HIV Prevention Community Planning Groups and other HIV prevention planners and program managers can make a significant contribution to reducing the spread of HIV by supporting comprehensive, community-based programs that address drug use as well as sexual behaviors, and that pay attention to the social conditions under which these behaviors occur. Recent research has shown that behavior change is occurring. With properly designed interventions, drug users can make the changes necessary to reduce their risk of HIV infection.

Community planning for HIV prevention is a decision-making process involving broad-based, active involvement of persons with a wide range of viewpoints. Differences in background, perspective, and experience are essential and valued (AED, 1994). Prevention planners and program managers must include both HIV and substance abuse experts as well as community representatives in their efforts, and must have access to the knowledge gained through behavioral and social science research on the theoretical foundations and elements of effective interventions. HIV Prevention Among Drug Users: A Resource Book for Community Planners and Program Managers (referred to in this document as "the HPDU Resource Book") is intended to support the need of prevention planners and program managers to learn about and understand the critical issues involved in drug use, sexual behavior, HIV transmission, and their interrelationships. It is only through such understanding that wise decisions can be made about program priorities and design.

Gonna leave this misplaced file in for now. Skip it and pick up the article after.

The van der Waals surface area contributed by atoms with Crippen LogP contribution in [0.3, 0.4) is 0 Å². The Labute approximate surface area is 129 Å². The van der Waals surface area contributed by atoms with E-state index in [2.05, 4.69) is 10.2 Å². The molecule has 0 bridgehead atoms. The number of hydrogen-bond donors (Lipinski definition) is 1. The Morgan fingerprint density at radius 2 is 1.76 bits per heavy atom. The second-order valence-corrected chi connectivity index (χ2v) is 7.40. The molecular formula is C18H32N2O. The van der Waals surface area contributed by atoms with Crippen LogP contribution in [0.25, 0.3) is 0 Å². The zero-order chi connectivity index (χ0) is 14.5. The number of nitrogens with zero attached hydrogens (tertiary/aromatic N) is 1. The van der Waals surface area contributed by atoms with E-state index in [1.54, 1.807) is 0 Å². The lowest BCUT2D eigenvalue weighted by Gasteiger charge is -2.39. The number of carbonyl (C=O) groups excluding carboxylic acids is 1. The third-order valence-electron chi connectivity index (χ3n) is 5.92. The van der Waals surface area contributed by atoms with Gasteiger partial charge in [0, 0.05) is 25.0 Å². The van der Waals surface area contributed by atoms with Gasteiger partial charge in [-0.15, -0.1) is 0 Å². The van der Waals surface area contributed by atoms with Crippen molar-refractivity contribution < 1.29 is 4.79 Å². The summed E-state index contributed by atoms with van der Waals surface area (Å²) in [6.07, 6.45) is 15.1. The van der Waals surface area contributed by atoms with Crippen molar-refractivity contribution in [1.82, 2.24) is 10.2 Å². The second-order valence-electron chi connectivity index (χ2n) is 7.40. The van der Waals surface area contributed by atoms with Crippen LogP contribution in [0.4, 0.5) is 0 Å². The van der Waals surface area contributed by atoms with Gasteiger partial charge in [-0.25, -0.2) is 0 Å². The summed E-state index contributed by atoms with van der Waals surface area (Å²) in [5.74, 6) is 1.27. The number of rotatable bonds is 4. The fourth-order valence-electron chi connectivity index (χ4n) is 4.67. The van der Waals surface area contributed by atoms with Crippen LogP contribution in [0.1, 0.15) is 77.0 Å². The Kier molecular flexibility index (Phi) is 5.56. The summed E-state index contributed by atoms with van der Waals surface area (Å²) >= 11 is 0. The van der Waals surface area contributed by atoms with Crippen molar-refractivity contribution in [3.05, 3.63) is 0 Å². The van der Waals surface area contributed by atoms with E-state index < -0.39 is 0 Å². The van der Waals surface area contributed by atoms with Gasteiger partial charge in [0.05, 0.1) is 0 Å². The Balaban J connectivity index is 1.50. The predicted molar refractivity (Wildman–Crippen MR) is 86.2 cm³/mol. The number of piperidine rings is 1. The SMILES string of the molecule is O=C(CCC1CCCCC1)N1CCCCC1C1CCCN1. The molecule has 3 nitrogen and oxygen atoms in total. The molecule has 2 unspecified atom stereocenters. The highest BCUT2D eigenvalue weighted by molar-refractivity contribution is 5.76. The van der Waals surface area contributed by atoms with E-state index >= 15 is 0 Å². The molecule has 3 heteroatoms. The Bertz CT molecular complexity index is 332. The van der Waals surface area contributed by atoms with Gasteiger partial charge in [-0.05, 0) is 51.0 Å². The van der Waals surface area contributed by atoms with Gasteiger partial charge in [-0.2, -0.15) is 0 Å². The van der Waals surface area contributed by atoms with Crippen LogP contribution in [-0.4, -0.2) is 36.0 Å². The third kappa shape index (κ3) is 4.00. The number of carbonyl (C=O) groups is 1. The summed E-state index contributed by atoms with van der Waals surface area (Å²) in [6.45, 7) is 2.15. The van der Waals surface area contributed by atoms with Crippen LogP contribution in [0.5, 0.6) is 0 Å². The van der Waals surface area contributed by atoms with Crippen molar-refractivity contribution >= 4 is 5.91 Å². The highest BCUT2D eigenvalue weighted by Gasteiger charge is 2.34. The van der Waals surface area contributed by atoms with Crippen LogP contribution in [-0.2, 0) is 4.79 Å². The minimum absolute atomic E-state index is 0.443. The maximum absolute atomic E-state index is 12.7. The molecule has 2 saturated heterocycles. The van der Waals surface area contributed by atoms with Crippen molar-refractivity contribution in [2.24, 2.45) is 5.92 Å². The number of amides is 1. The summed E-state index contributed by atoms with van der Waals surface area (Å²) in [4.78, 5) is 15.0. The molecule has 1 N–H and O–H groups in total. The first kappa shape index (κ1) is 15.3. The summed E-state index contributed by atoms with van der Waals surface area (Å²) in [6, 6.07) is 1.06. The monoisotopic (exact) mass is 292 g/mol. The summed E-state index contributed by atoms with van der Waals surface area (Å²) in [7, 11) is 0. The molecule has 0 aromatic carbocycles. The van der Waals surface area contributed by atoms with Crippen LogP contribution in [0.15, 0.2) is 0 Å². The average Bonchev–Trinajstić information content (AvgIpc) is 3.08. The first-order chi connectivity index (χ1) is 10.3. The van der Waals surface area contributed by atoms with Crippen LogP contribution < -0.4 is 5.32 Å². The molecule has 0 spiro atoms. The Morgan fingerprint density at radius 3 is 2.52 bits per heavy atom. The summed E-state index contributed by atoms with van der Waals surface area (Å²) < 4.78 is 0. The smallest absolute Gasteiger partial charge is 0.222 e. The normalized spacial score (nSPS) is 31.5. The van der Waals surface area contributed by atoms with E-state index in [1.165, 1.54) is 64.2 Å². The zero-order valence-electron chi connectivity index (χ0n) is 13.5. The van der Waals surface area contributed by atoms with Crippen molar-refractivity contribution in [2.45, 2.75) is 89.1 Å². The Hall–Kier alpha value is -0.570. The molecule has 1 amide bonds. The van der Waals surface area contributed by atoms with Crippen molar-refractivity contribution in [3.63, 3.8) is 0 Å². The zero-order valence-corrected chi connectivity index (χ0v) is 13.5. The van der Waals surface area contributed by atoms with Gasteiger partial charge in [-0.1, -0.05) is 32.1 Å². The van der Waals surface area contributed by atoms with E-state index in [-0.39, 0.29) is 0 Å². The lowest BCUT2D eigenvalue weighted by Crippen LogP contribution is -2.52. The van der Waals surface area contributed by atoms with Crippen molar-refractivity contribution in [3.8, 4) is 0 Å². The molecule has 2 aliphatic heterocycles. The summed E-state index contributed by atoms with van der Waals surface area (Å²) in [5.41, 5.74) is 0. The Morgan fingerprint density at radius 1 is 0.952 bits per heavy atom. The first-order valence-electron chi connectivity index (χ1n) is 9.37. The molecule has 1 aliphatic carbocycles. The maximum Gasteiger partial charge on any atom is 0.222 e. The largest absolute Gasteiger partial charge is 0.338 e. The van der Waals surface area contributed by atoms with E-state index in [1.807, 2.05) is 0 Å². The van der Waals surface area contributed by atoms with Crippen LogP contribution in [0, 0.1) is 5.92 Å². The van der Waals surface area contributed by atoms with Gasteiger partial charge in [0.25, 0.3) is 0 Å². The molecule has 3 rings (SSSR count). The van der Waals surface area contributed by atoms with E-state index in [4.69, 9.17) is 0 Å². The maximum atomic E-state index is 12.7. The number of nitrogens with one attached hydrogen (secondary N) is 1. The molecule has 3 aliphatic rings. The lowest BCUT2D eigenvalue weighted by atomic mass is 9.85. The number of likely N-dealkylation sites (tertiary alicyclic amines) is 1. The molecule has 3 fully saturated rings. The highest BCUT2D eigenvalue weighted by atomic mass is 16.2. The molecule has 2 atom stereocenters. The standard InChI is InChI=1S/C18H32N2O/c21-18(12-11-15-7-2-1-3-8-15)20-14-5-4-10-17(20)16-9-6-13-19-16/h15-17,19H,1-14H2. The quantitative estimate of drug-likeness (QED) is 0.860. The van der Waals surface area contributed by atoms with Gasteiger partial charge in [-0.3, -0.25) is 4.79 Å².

Audience and Purpose

The HPDU Resource Book is designed to be used by HIV prevention planners and program managers involved in the community planning process and other community-based prevention initiatives for drug users and their sex partners. Other potential readers include staff of:

  • state and local drug and alcohol agencies
  • state and local correctional systems
  • local, regional, or national non-governmental organizations

It was developed in response to needs identified by those directly involved in HIV prevention planning. A group of consultants from national and local organizations, research institutions, health departments, and community-based programs provided early guidance in determining the design of the book and also provided feedback at key points in its development. Specifically, the HPDU Resource Book is intended to increase the reader's understanding of: